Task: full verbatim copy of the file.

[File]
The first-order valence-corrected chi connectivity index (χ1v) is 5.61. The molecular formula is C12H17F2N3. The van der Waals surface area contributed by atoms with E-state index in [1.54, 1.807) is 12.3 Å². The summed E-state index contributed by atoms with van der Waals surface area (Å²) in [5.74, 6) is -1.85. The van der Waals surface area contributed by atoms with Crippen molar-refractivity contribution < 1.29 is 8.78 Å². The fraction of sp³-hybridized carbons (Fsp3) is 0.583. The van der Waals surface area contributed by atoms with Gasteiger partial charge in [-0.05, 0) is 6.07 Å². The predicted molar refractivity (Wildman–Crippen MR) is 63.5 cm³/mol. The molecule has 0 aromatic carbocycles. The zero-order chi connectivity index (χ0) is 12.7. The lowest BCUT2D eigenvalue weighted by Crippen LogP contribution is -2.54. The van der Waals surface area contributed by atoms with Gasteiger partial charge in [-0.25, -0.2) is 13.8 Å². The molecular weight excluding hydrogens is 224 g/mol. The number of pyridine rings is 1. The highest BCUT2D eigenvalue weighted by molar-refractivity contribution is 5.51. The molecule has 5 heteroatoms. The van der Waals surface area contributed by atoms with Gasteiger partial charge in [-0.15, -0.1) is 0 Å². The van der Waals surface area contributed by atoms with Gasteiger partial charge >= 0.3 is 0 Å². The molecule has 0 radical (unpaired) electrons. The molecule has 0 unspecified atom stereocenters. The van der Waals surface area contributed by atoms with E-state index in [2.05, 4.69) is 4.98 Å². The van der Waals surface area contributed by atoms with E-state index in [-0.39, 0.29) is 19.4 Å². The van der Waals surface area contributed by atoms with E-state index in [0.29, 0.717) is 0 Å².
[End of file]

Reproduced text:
The first-order valence-corrected chi connectivity index (χ1v) is 5.61. The molecular formula is C12H17F2N3. The van der Waals surface area contributed by atoms with E-state index in [1.54, 1.807) is 12.3 Å². The summed E-state index contributed by atoms with van der Waals surface area (Å²) in [5.74, 6) is -1.85. The van der Waals surface area contributed by atoms with Crippen molar-refractivity contribution < 1.29 is 8.78 Å². The fraction of sp³-hybridized carbons (Fsp3) is 0.583. The van der Waals surface area contributed by atoms with Gasteiger partial charge in [-0.05, 0) is 6.07 Å². The predicted molar refractivity (Wildman–Crippen MR) is 63.5 cm³/mol. The molecule has 0 aromatic carbocycles. The zero-order chi connectivity index (χ0) is 12.7. The lowest BCUT2D eigenvalue weighted by Crippen LogP contribution is -2.54. The van der Waals surface area contributed by atoms with Gasteiger partial charge in [-0.25, -0.2) is 13.8 Å². The molecular weight excluding hydrogens is 224 g/mol. The number of pyridine rings is 1. The highest BCUT2D eigenvalue weighted by molar-refractivity contribution is 5.51. The molecule has 5 heteroatoms. The van der Waals surface area contributed by atoms with Gasteiger partial charge in [-0.15, -0.1) is 0 Å². The van der Waals surface area contributed by atoms with Gasteiger partial charge >= 0.3 is 0 Å². The molecule has 0 radical (unpaired) electrons. The molecule has 0 unspecified atom stereocenters. The van der Waals surface area contributed by atoms with E-state index in [2.05, 4.69) is 4.98 Å². The van der Waals surface area contributed by atoms with E-state index in [-0.39, 0.29) is 19.4 Å². The van der Waals surface area contributed by atoms with E-state index in [0.29, 0.717) is 0 Å².